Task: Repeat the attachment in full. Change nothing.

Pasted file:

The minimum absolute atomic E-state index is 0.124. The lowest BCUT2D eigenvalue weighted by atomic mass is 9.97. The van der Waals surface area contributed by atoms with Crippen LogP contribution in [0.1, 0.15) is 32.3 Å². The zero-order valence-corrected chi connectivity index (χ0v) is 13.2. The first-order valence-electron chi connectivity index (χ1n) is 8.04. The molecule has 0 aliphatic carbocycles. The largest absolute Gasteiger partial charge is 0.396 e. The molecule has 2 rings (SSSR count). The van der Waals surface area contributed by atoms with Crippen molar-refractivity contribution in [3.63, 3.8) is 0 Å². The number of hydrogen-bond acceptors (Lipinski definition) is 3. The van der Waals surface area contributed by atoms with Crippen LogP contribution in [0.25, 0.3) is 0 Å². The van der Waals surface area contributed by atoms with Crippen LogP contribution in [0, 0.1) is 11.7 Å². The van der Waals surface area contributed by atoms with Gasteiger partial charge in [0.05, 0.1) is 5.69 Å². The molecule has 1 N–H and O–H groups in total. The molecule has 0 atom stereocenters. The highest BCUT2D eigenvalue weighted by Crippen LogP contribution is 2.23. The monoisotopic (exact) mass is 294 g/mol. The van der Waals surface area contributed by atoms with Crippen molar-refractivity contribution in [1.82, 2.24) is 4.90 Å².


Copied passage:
The minimum absolute atomic E-state index is 0.124. The lowest BCUT2D eigenvalue weighted by atomic mass is 9.97. The van der Waals surface area contributed by atoms with Crippen LogP contribution in [0.1, 0.15) is 32.3 Å². The zero-order valence-corrected chi connectivity index (χ0v) is 13.2. The first-order valence-electron chi connectivity index (χ1n) is 8.04. The molecule has 0 aliphatic carbocycles. The largest absolute Gasteiger partial charge is 0.396 e. The molecule has 2 rings (SSSR count). The van der Waals surface area contributed by atoms with Crippen molar-refractivity contribution in [3.63, 3.8) is 0 Å². The number of hydrogen-bond acceptors (Lipinski definition) is 3. The van der Waals surface area contributed by atoms with Crippen LogP contribution in [0.25, 0.3) is 0 Å². The van der Waals surface area contributed by atoms with Crippen LogP contribution in [0, 0.1) is 11.7 Å². The van der Waals surface area contributed by atoms with Gasteiger partial charge in [0.05, 0.1) is 5.69 Å². The molecule has 1 N–H and O–H groups in total. The molecule has 0 atom stereocenters. The highest BCUT2D eigenvalue weighted by Crippen LogP contribution is 2.23. The monoisotopic (exact) mass is 294 g/mol. The van der Waals surface area contributed by atoms with Crippen molar-refractivity contribution in [1.82, 2.24) is 4.90 Å².